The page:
I’m not an expert on the environment. I am expert on my own habits though. Ramadan can teach me how little I really need and how oblivious or how awake I am to the world around me. All those things we learn and hear and become desensitized to are actually real. The way we treat the world is indicative of how we treat ourselves and each other. I am more focused on satisfying my needs rather than what makes sense for many others and myself.
A few days ago I was walking through midtown Manhattan and passed by a young-ish man sitting on the edge of the crowded sidewalk. Eyes half-lidded as in a trance, he held in his hand a US Military ID: the cardboard sign leaning against his knees said “Homeless Veteran, Please Help.”
Growing up and living in New York, it’s impossible to not face the homeless on a daily basis. Since the recession began in 2007, I noticed a strong uptick in the numbers of homeless on the subways and sidewalks. The number seems to have gone down slightly in the past few years, but the homeless remain a strong presence in my conscience. Indeed, when I first began this blog back in 2010 I had wanted to write an article about the ethics of living with the homeless. I feel that we have a moral obligation to the homeless as humans, although I struggle to understand what exactly this is. Please join me in conversation about this.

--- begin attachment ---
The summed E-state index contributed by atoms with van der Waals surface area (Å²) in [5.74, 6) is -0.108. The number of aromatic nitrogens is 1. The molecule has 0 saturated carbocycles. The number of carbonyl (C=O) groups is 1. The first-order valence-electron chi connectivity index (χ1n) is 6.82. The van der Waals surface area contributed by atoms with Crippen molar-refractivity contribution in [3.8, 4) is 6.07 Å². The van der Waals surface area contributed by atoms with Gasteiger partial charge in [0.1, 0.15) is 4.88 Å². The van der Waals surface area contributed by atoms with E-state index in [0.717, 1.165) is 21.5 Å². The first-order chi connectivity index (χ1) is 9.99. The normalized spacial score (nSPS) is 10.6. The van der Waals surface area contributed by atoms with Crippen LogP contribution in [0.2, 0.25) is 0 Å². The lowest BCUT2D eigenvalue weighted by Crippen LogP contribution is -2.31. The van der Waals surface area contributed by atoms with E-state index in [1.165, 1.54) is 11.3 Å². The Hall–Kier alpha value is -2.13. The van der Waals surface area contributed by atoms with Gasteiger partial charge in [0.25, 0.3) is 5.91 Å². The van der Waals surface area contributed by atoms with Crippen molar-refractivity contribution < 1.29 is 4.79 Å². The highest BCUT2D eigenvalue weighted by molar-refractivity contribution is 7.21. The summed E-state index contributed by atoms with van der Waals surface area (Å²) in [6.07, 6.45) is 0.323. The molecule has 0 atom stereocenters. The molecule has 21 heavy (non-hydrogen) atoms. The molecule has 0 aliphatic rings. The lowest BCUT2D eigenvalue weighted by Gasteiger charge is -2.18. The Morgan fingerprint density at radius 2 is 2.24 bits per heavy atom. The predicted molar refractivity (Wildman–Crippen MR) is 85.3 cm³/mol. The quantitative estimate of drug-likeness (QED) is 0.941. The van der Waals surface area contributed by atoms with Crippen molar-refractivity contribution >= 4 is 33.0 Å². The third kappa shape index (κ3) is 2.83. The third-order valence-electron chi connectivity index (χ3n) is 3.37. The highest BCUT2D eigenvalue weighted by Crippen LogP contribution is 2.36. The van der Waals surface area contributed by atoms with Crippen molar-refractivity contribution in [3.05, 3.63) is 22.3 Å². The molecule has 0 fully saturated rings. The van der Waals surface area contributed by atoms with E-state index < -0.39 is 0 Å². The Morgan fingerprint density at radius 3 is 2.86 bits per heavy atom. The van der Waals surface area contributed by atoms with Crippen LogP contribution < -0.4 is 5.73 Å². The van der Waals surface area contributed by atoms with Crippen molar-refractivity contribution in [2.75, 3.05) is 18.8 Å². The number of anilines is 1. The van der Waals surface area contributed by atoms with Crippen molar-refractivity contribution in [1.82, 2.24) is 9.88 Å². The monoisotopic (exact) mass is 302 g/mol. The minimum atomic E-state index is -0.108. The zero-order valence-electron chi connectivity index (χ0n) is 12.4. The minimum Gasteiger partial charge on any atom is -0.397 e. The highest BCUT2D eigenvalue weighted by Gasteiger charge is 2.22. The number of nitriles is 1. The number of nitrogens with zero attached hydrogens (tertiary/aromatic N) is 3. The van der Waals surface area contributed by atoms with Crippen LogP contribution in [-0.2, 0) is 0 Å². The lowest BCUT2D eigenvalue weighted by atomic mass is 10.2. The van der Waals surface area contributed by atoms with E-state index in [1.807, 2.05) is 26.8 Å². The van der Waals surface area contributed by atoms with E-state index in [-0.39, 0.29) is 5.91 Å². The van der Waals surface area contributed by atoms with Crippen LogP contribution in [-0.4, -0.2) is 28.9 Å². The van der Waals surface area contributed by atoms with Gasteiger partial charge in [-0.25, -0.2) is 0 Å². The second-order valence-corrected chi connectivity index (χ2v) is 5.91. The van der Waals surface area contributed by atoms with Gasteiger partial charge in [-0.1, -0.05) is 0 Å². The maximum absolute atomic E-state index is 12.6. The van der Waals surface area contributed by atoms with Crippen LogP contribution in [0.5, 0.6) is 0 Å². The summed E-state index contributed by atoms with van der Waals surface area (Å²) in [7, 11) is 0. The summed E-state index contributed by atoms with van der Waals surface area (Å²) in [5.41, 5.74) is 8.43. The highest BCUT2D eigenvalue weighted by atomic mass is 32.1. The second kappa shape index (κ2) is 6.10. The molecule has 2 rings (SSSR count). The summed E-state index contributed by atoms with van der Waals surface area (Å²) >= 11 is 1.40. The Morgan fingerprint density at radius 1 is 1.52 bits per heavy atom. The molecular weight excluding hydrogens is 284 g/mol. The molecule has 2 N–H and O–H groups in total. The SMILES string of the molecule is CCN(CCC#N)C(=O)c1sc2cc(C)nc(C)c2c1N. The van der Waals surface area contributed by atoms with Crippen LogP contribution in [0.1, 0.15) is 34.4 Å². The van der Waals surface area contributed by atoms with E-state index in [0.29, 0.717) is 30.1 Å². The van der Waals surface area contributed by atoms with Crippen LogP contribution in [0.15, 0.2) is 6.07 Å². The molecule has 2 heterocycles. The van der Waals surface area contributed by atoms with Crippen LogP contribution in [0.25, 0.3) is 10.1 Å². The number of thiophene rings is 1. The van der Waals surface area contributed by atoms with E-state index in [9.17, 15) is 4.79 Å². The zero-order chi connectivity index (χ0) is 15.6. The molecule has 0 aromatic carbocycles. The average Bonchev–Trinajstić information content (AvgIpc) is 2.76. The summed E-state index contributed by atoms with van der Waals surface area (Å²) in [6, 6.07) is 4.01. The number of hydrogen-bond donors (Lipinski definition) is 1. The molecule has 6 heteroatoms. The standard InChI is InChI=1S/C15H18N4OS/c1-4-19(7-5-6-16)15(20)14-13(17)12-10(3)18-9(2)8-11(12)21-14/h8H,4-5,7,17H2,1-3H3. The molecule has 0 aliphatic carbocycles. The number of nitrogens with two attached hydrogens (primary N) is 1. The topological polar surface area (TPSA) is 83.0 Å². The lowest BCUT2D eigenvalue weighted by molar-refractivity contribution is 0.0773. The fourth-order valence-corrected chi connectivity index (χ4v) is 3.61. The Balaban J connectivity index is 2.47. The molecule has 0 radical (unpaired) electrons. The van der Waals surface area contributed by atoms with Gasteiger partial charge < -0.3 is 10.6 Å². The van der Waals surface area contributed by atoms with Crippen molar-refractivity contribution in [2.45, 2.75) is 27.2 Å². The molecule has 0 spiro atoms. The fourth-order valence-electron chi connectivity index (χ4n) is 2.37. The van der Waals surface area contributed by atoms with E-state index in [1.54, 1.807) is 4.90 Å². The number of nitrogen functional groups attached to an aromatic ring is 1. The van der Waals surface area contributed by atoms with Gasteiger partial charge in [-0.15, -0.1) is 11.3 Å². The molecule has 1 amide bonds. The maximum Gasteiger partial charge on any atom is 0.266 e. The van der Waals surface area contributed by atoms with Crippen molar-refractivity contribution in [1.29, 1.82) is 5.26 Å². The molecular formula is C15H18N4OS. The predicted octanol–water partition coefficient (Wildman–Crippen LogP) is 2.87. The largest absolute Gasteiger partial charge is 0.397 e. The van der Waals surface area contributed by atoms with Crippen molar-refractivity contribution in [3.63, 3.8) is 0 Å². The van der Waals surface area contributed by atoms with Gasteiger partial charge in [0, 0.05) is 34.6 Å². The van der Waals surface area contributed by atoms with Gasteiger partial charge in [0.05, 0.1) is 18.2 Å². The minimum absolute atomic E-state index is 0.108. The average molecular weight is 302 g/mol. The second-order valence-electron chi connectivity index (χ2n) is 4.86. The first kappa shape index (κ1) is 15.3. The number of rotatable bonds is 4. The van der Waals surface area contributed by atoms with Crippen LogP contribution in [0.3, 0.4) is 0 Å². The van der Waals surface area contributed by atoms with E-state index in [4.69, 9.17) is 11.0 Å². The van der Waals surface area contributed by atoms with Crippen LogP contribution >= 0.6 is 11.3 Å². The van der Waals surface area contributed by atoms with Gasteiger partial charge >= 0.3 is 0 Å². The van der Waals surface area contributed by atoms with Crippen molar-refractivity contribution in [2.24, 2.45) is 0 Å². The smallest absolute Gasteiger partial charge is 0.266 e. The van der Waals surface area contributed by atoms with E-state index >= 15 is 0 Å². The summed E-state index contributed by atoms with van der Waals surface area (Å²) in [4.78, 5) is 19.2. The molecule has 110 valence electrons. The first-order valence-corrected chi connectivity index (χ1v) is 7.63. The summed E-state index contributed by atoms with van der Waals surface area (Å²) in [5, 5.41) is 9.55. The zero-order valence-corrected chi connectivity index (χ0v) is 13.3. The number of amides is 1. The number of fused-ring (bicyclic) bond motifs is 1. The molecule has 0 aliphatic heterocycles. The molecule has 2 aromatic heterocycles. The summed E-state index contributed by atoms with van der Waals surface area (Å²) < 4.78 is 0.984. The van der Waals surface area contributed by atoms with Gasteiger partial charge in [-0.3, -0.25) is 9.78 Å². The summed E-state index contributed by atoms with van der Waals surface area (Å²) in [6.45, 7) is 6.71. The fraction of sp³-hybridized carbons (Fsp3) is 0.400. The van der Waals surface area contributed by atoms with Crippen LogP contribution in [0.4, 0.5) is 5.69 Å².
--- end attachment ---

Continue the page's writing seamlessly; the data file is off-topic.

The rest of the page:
The number of homeless in New York City shelters at the start of 2013 was 51,000, a rise of over 60% since 2002, when Mayor Bloomberg took office. 75% of these are families with children. In 2012, over 105,000 different people stayed in the New York City shelter system – not to mention the many uncounted people who avoid the shelter system. 
These numbers point to regional, national, and transnational economic dynamics as well as dysfunctions in the very services that are meant to help people in need. New York City and State provide public housing, unemployment benefits, drug rehabilitation and intervention programs, food stamps, emergency shelters, etc, and fund nonprofits, including religious organizations, that provide jobs assistance, emergency food aid, shelters, and many other services. Yet obviously these services do not meet the needs of those who end up on the streets and bouncing amid the homes of friends, family, and strangers. And of course, a major component (if not the most important component) of homelessness is consciousness. Continue reading